Leonnig and David Fahrenthold report there was no guard at the door, the SWAT team “didn’t react in time” and “was trailing Gonzalez” when he made it to the front door, and the attack dog was never released. “Some people familiar with the incident say the handler likely felt he could not release the dog because so many officers were in pursuit of Gonzalez, and the dog may have attacked them instead,” Leonnig writes.

Who is Omar Gonzalez, the intruder?

Gonzalez, 42, is a Puerto Rico-born Army vet, serving first from 1997 to 2003 and then again from 2005 to 2012, including an October 2006 to January 2008 tour in Iraq. He eventually had to have part of his foot amputated after injuries from an IED explosion. A report in the Los Angeles Times talking to his family found that Gonzalez has been treated for PTSD and depression since coming home from Iraq, where he grew disillusioned by the mission.

Gonzalez has had nightmares and insomnia and was, his family told the Times, taking antidepressants and anti-anxiety medication. His ex-wife told the Times that he began “placing guns behind every door in the house and carrying a sidearm on his hip” and kept talking about how “‘they’ were watching him, ‘they’ were trying to poison him.” She left him in 2010 and divorced him earlier this year. The sight of children began to disturb him, as he had seen children equipped with bombs when he was in Iraq.

He is reported to have been homeless and living near his former base at Ft. Hood, in Killeen, Texas. A former neighbor told the LA Times that she “last saw [Gonzalez] at a park, where she said he told her he was living out of his truck at a Ft. Hood campground,” while a family member said he has been “homeless and living alone in the wild and in campgrounds with his two pet dogs for the last two years.”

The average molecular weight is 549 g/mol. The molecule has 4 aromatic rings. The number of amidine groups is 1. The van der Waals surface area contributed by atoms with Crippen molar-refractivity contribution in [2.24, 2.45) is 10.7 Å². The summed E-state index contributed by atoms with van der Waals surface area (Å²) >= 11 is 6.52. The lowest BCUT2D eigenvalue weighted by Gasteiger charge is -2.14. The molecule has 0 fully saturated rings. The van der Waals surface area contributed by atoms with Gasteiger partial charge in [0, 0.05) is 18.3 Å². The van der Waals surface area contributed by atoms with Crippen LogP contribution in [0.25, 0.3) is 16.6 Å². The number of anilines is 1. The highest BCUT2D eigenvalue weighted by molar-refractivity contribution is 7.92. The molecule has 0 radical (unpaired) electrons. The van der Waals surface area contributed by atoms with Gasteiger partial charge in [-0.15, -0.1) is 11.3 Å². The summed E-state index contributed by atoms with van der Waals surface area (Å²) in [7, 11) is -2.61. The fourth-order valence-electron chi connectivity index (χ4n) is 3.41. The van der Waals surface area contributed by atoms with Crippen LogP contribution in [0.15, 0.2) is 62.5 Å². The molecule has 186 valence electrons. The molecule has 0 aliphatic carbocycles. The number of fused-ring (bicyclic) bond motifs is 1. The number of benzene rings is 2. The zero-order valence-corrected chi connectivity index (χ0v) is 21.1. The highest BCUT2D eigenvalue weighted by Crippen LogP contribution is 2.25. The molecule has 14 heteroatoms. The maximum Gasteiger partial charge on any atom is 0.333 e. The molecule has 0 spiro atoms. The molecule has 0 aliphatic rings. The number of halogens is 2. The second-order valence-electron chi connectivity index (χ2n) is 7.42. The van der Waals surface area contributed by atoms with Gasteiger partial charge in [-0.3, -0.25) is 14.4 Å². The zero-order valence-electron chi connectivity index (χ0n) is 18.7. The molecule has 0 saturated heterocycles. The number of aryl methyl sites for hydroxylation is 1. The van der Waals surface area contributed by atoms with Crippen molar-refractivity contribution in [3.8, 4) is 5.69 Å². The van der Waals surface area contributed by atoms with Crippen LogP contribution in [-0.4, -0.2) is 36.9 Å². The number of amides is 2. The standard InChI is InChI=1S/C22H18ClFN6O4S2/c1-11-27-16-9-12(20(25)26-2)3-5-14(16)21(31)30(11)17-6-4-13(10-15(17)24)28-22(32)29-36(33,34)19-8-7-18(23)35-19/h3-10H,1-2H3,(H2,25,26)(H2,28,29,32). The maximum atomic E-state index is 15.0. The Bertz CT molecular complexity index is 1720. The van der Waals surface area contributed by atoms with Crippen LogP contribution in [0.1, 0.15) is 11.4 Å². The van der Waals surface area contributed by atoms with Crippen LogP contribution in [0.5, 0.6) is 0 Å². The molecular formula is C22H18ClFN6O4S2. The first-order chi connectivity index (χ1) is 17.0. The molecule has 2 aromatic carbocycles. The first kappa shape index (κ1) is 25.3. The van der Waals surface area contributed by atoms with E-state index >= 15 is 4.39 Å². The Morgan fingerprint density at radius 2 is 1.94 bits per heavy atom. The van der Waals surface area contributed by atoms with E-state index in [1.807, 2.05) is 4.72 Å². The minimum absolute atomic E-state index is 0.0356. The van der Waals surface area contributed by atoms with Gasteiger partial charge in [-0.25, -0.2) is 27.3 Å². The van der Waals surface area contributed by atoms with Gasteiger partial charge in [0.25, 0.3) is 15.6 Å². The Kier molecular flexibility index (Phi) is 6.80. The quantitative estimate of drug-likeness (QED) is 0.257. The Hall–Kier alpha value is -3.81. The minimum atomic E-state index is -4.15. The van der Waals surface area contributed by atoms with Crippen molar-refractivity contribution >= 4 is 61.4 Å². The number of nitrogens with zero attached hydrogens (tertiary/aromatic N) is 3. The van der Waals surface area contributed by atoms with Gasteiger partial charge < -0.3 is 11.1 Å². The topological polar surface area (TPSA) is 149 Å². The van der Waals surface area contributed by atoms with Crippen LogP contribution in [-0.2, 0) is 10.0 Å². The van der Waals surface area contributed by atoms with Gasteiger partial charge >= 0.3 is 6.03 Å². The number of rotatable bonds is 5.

Gonzalez was carrying a “Spyderco VG-10 folding knife with a three-and-a-half inch serrated blade” when he entered the White House. After searching his car, authorities found 800 rounds of ammunition, two hatchets, and a machete.

This wasn’t Gonzalez’s first run-in with the police. He was stopped outside the White House last month when Secret Service agents found a hatchet in his waistband, but was let go when he allowed a search of his car and no other weapons were found. In July, he was involved in a high-speed chase with police, who found 11 guns (4 pistols, 4 rifles, 2 shotguns, and a revolver) and a map of the White House in his car. He was charged with “reckless driving, one felony count of eluding police and possession of a sawed-off shotgun.”

Gonzalez’s motivations are unclear, but prosecutors claim he told a Secret Service agent that “he was concerned that the atmosphere was collapsing and needed to get the information to the president of the United States so that he could get the word out to the people.”

On Friday, March 13, 2015, Gonzalez pled guilty to two charges — unlawfully entering a restricted building while carrying a dangerous weapon and assaulting, resisting or impeding certain officers — as part of a plea deal in which federal prosecutors are recommending a sentence of 12 to 18 months.